The first orca

It's important for us in the Pacific Northwest to always remember that we are guests of those that came before us. Many of the First Nations that have populated the shores of British Columbia have a rich tradition of sharing the land with our local wildlife. These creatures have always been at the centre of their story telling. It's why it's paramount to be able to pass on their stories to future generations. Not only to record those stories but to show appreciation for the animals that are at the centre of them.  For our first story, we will recount the tale of that of the most beloved of symbols of our province, the Orca.

There are many legends, from many a different source, but today I want to pass on one of the most famous. It comes to us from the Haida and Tlinglit nations, further north from us here in Steveston. It’s a story of creation and revenge and shows to us the awe these wonderful creatures had on the peoples of these lands. Like all good stories, it starts with a person. Natsilane was his name.

Natsilane was a skilled carver and a seal hunter of no equal. He could carve a spear that could take down any seal he set his eyes on. One day, while hunting, Natsilane came across another group of hunters that were so impressed by his skill, that they invited him to their village. Natsilane agreed to follow them where he was greeted by everyone. This invitation lasted for many days, Natsilane hunting seal after seal. So impressed by his skills, the village invited him to stay with them. Furthermore, the chief offered his only daughter’s hand in marriage to Natsilane. Natsilane found his forever home among this village, but sadly not all were happy to have him there.

The chief’s eldest son, grew ever jealous of Natsilane. He felt shunned by his own father seeing as how important Natsilane was in his eyes. It was then that the elder conspired with his 3 brothers to betray Natsilane, even at the protest of the youngest. The next time they would go hunting, they would be rid of him.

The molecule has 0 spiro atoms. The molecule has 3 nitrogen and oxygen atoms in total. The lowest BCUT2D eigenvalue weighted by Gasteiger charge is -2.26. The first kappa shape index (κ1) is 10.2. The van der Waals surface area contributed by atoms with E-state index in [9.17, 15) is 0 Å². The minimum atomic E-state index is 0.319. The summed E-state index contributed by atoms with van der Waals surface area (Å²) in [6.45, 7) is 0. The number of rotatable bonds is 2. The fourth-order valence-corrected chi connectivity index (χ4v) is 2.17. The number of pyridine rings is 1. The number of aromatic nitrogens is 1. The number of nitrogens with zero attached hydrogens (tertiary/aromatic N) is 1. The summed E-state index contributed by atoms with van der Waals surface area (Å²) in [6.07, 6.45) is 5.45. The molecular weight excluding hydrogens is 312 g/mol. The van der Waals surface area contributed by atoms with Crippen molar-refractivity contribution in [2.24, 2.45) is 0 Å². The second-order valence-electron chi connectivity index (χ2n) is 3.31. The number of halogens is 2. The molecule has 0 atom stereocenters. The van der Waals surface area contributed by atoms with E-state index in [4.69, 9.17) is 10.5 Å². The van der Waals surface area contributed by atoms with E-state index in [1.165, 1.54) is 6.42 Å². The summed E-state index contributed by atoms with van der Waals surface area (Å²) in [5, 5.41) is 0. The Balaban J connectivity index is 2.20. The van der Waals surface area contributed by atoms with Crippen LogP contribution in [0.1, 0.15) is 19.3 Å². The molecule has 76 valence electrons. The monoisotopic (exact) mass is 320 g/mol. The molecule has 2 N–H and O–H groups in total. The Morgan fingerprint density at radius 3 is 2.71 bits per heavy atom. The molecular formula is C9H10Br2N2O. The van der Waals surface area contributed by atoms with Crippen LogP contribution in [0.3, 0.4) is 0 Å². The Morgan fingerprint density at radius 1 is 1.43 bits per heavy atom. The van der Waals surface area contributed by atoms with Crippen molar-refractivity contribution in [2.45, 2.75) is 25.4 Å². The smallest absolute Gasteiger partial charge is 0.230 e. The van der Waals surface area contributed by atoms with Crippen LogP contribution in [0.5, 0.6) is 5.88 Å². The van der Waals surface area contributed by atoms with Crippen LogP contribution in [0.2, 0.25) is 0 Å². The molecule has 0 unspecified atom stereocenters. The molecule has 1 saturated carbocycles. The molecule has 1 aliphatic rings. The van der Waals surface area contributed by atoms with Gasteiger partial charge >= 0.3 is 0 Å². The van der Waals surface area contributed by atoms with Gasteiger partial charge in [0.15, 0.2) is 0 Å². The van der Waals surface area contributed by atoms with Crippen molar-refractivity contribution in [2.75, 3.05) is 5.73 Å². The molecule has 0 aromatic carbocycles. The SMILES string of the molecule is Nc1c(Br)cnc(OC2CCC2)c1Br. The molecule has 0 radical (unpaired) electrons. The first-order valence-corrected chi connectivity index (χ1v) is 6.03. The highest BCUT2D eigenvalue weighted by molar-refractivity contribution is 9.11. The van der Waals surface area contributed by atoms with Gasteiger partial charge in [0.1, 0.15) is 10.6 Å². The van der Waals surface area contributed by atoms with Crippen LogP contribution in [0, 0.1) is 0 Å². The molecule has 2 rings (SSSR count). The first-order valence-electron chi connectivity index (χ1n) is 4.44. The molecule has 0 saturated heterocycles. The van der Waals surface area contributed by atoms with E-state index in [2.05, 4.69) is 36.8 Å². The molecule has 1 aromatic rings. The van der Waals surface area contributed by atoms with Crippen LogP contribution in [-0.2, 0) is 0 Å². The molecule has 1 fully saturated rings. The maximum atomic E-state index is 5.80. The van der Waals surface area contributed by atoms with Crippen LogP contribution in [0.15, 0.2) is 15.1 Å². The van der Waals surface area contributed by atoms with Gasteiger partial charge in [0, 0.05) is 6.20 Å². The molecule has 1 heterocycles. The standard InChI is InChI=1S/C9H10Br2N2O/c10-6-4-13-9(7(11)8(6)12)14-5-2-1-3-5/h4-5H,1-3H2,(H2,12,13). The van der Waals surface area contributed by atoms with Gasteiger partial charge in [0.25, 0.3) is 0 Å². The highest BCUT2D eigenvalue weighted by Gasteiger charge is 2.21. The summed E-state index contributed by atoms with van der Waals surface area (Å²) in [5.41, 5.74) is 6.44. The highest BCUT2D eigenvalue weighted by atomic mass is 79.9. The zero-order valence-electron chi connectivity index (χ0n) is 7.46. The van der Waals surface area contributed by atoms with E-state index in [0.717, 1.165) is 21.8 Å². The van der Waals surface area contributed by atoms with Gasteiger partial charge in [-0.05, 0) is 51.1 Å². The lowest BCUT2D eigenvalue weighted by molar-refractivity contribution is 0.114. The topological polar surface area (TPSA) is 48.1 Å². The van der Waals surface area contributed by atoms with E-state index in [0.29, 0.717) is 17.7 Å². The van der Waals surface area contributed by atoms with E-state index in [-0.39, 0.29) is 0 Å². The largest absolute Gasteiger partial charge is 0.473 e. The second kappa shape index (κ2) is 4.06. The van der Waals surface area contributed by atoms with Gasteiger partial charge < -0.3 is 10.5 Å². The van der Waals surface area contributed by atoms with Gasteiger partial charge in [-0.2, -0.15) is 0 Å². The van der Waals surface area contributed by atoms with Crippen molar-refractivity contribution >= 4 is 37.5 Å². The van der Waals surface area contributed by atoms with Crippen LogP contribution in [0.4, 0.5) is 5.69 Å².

One day, the 5 leave to go hunting for seal. Natsilane carrying his mighty spear, would be the one to capture today’s meal. Unbeknownst to Natsilane, the 4 brothers would carry out their dark plan. As the winds blew and the waves crashed onto the rocky outcrop the seals inhabit, the men slowly crept up. Natsilane eyed his quarry and leapt from the boat striking a seal just below the water line. But sadly, Natsilane spear broke leaving its tip into the hide of a young seal. His catch got away. As Natsilane surfaced, to his horror his boat was paddling away, the brothers had abandoned Natsilane to his doom. Natsilane, in his grief, swam towards the rocky outcrop and curdled up for a long, cold night.

The next day, Natsilane woke up to cries of help. Running towards the sounds, Natsilane comes across a seal who promptly takes on the form of a man. The seal was from a village under the water and was desperate to find help for the young chief’s son who was injured. Natsilane takes up the call and follows the seal below the waves. There he meets the young injured seal and notices his spear head in the side of the seal, Natsilane was the reason for this poor souls suffering.
Feeling a sense of duty, Natsilane grabs the spear head and yanks it free from the young animal, finally allowing it to drain of pus. Grateful for having saved his son, the seal chief gives him 2 gifts. The first teaching him in his mystical carving skills and the second, passage home to his village. It is then that Natsilane, having been betrayed, plots his revenge against his brothers in law.

Native orca artwork
The Legend of Natsilane

Arriving home, Natsilane made his way to his home to get his tools and to see his wife. Shocked by his arrival, Natsilane’s wife was convinced by her brothers that he was dead. Natsilane made her promise that she wouldn’t tell a soul that she had seen him and kept her word. That night, far away from the village, Natsilane began carving. He carved a creature that would enact his vengeance, a sea creature so large and mighty that it would strike fear to all. He named this creature “Blackfish” (the Haida/Ting name for Orca). He carved it out of Yellow Cedar and released it into the water where it turned to life. Natsilane commanded the creature to attack his brothers in law but to leave the youngest alive.

The next morning, the four brothers go out to hunt for Seal as routine, unknown that danger lurked beneath the waves. Blackfish topples their boat over and corralled the 3 eldest so they may not escape its wrath. The youngest makes it to shore safely and tells the rest of the villagers what happened, of his sins and the anger of Natsilane. Having finished his task, Natsilane ordered Blackfish that he would never harm a human again.

Though Orcas are mighty creatures, they seem to have kept up their promise to Natsilane. As of today, there have been no recorded attacks of Orcas on people in the wild. The pact between man and animal has been kept by our friends of the deep. Natsilane would go down in legend. People spoke of seeing him ride 2 orcas on the hunt for seals.

This was written by Seabreeze Adventures crew member Vincent using information from the book:

Smelcer, J.E. (1993) A cycle of myths: Native Legends from Southeast Alaska. Anchorage: Todd Communications.

Image credit:

The legend of natsilane (2022) Bremerton-Olympic Peninsula Council Navy League of the US. Available at: (Accessed: April 19, 2023).

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